Last Monday, another Black man was lynched by police. But how many teachers on Tuesday morning (or since) started their lessons—virtual or not—as if everything was normal? How many chose silence as the easiest path, avoiding controversy rather than teach it? How many still ignorantly believe that schools are safe havens where racism doesn’t exist and conversations about racism are not needed?
Yesterday, one of my students told me about how their teachers used their power and platform to mute students, young people who need, for their own sanity and humanity, to speak up and out about grave and perpetual injustice.
That educators fear or loathe mentioning Walter Wallace, Jr. and the humanity of a Black man murdered by a hail of bullets in a community students belong to should give us all pause and question those who train and supervise these teachers.
Who taught these educators to check their humanity at the classroom door? Who taught them to stifle their students—the ones closest to the trauma and the solutions?
For those who want to teach with decency and integrity, but feel ill-equipped to have these necessary discussions and the PTSD (the Persistent Traumatic Stress Disorder) that’s unleashed on our communities, here are some basic pointers. Know that the disorder lies with the oppressor, not the students.
Acknowledge what happened, how racism claimed another Black life. Ask students how they are doing, then listen carefully and compassionately to hear what they say. Honor their vulnerability, their sadness, anger and rage. Reflect on how race, power, and anti-Black mindsets permeate our systems – including, and especially schools and law enforcement.
Most of all, take lessons from the Racial Justice Organizing Committee has shared and teachers like Gerald Dessus, who taught social justice to eighth-graders at Mastery Charter School–Shoemaker Campus in West Philadelphia. Create safe and brave spaces in your classroom and schools for students to identify and start solving problems they see. Then be responsible for preparing them to engage and become agents of change.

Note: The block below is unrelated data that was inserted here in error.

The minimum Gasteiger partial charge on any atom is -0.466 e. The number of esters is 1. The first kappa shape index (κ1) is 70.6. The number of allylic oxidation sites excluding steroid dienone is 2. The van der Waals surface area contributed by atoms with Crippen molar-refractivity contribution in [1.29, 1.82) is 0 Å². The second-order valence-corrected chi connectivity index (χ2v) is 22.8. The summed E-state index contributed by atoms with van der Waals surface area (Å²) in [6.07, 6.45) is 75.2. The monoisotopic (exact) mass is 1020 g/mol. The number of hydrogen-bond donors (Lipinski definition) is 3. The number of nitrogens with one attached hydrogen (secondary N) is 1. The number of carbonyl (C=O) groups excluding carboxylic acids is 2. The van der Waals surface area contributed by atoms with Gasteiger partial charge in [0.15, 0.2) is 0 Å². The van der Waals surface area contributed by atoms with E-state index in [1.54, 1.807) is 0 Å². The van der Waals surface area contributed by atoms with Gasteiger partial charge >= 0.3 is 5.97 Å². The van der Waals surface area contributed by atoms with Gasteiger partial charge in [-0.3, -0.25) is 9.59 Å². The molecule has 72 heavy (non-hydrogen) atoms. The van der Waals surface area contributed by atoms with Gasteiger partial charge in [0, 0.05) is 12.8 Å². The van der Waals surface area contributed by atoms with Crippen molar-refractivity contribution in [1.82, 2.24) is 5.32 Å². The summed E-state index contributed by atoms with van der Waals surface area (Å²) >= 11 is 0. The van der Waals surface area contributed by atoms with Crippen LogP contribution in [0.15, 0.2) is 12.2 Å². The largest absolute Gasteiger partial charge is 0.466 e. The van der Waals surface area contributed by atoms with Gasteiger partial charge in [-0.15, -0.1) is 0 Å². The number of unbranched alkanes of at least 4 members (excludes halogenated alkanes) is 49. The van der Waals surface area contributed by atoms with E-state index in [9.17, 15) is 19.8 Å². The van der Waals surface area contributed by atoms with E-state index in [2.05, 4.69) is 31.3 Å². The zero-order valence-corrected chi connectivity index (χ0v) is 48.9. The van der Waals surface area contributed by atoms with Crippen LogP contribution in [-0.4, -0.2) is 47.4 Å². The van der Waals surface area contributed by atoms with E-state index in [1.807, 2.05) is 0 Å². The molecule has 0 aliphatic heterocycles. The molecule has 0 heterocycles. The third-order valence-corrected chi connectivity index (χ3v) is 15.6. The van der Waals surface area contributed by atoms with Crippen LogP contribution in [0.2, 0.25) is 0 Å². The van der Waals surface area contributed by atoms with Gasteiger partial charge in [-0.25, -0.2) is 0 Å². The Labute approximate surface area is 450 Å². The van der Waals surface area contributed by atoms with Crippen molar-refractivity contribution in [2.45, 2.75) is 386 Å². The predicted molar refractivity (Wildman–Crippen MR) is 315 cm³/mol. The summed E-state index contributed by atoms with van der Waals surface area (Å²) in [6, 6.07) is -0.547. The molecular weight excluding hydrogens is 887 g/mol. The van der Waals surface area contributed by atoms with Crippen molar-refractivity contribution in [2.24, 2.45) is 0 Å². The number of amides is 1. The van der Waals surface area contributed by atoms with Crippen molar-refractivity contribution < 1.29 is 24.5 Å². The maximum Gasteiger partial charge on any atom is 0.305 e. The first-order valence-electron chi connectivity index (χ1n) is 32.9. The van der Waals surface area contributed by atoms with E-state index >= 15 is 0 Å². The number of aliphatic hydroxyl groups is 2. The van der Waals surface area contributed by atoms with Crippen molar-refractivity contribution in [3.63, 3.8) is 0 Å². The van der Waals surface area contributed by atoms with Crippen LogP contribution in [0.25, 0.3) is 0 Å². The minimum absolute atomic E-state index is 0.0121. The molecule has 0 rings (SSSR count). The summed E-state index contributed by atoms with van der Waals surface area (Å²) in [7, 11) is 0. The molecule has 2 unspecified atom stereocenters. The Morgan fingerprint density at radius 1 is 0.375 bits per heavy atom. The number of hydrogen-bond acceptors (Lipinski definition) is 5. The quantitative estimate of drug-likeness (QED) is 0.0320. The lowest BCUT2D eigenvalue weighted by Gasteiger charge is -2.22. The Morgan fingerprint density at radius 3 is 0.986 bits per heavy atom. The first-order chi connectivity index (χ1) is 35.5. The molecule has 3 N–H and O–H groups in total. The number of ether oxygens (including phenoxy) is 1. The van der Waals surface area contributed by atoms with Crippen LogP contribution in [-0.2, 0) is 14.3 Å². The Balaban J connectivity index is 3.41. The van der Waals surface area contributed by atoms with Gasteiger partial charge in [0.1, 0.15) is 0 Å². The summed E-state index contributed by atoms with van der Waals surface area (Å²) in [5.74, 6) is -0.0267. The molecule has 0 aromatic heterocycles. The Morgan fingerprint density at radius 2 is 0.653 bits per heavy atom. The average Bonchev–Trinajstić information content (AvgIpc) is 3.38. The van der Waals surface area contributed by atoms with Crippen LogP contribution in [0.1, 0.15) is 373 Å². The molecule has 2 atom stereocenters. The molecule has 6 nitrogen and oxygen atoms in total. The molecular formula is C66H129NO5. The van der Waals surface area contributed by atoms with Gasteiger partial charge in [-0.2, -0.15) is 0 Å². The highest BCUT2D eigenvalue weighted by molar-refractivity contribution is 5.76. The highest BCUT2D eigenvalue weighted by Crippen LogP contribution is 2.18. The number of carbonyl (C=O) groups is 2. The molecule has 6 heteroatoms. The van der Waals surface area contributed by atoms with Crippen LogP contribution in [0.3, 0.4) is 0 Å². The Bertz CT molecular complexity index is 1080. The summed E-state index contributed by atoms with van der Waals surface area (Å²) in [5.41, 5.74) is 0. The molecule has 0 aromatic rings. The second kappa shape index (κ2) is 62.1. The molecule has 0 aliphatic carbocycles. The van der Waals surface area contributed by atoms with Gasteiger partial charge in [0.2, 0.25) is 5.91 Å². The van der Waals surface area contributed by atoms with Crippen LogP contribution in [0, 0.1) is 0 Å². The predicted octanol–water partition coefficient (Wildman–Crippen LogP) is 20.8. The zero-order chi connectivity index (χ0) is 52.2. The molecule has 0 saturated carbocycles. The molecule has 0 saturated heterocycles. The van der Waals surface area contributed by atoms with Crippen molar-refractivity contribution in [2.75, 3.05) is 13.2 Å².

As educators, our work should never be disconnected from the lived experiences of our students, and the families and communities who birthed, nurture and love them.
Educational justice is a requisite to racial justice. As such, our work, ultimately, should be about educating young people in ways that equip them with the shields, the armor, and the tools necessary to survive in our society and recognize what is truly strange and inhumane.
Our students—and the rest of us—revolt because we simply cannot breathe. How can anyone learn when deprived of basic humanity?
In planting the seeds to a better future for all of us, we must give our students the tools and the inspiration to dig out the bloody racist roots once and for all—and not be content with pruning the branches of the tree that continues to bear such strange fruit.
Sharif El-Mekki is the principal of Mastery Charter School–Shoemaker Campus, a neighborhood public charter school in Philadelphia that serves 750 students in grades 7-12. From 2013-2015, he was one of three principal ambassador fellows working on issues of education policy and practice with U.S. Department of Education under Secretary Arne Duncan.